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Road Trip to Relaxation in Manitoba

Digital Nomad Robert Reid goes in search of this prairie province's charms

National Geographic Travel’s Digital Nomad, Robert Reid, regularly explores lesser known places—or lesser known corners of well-known places. Visiting Manitoba for the fourth time is exactly the type of project he’s drawn to. “I grew up in a flyover state in the U.S. and have long been a defender of more subtle landscapes,” he says. “But Manitoba’s not as subtle as you think. There are rolling hills, boreal forest, downhill ski slopes, and very, very big skies.”

Together with National Geographic filmmaker and photographer Spencer Millsap, Reid gives us his top suggestions for making the most of Manitoba.

Wander through Winnipeg

Manitoba’s capital isn’t just any prairie town, but a metropolis of 700,000 that can shock first-timers with its size and sophistication. Begin with the new Canadian Museum for Human Rights. Overlooking bike trails alongside the Red River downtown, this twisting, towering building immediately became the city landmark when it opened three years ago. It’s worth seeing for its expansive Canadian Journeys gallery and inner architecture of suspended white alabaster walkways.

A lesser known claim to fame is how much Winnipeg rocks. Musician Neil Young grew up here, as did the members of the Guess Who (of “American Woman” glory). Local musicologist John Einarson leads engaging three-hour tours on his Magical Mystery History Tour. On the itinerary: a stop for Neil Young’s favorite donut (the chocolate-on-chocolate cake donut at the Salisbury House near his childhood home).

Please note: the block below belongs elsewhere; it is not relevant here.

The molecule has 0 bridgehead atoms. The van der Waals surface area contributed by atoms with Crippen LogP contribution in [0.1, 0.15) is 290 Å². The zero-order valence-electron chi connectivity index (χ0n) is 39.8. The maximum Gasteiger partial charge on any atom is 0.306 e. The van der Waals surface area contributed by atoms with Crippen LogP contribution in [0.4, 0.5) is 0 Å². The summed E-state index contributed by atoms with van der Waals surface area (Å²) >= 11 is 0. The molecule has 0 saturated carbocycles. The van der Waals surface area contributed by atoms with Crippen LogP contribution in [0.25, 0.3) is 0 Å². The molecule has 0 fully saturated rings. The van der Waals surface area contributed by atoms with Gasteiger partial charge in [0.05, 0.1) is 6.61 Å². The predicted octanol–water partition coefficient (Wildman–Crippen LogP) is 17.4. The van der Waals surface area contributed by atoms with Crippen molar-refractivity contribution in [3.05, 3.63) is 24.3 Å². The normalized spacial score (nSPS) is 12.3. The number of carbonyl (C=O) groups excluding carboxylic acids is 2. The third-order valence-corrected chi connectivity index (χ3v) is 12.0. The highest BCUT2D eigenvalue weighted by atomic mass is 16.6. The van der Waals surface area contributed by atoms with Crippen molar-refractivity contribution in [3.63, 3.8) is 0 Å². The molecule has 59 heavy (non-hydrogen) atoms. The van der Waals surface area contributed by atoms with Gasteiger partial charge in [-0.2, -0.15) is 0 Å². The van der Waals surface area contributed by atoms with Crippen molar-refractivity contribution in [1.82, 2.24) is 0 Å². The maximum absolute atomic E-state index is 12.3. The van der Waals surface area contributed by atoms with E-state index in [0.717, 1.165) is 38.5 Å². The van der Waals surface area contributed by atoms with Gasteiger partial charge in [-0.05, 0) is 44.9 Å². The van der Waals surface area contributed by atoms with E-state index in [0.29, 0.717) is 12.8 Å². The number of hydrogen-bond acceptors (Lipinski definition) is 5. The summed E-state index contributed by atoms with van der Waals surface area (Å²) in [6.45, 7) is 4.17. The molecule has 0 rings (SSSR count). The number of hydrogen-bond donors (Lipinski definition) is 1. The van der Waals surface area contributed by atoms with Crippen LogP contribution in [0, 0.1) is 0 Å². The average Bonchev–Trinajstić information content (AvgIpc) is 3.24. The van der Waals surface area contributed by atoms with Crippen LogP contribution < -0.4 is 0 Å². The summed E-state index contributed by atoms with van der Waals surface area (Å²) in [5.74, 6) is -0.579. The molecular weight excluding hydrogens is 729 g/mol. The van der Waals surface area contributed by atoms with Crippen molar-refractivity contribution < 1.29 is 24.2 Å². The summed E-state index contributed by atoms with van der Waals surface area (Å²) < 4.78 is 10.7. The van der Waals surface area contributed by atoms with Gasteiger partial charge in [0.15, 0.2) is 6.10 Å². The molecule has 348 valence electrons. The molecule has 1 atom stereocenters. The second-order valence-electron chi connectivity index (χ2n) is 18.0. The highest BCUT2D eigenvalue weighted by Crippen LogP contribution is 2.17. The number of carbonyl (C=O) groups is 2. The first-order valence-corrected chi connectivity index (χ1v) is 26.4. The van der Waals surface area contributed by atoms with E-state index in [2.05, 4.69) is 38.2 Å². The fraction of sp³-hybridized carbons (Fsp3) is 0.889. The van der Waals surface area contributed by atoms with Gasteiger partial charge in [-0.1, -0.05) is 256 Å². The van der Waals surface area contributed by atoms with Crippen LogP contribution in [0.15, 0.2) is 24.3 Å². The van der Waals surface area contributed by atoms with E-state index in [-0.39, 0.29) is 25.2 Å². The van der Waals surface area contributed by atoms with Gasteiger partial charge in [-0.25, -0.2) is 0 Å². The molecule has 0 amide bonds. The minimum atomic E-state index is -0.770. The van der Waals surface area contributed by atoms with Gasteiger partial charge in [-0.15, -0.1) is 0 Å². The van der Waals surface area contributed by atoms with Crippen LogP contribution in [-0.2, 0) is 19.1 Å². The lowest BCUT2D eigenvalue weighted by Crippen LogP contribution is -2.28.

See what’s brewing in Neepawa

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Brothers Chris and Lawrence Warwaruk tour Robert Reid through their barley fields near Neepawa, Manitoba.


About two hours from Winnipeg is the town of Neepawa. Canadian lit fans know it as the birthplace of author Margaret Laurence. Her home can be visited, and the statue that inspired the title of her best known book, Stone Angel, is in the town cemetery.

The most compelling reason to stop here, though, is the Farmery Estate Brewery. “Manitoba has the best barley in the world. But we ship it all away,” says Chris Warwaruk, shaking his head. The Warwaruks, described as “unapologetically Manitoban” by one fond local, wanted to change that. So Chris and his brother Lawrence returned to Neepawa from Winnipeg and opened the brewery. Visitors can take tours, get fish-and-chips from the brewery’s food truck, and—most fun—take a cold six-pack to drink while walking through their barley field just east of town.

Explore Riding Mountain National Park

Boaters enjoy sunset on Clear Lake in Manitoba. Located three hours from Winnipeg, the lake is a popular tourist destination and serves as the main hub for activity in Riding Mountain National Park. Video by Spencer Millsap

Much of the leafy 1,150-square-mile Riding Mountain National Park—so named because it once required a horse to traverse—remains alluringly wild. Curving gravel roads pass elk, black bears, and moose (or bison near Lake Audy), while hiking trails reach remote clear lakes and unexpected sites like Whitewater, a World War II prisoner-of-war camp.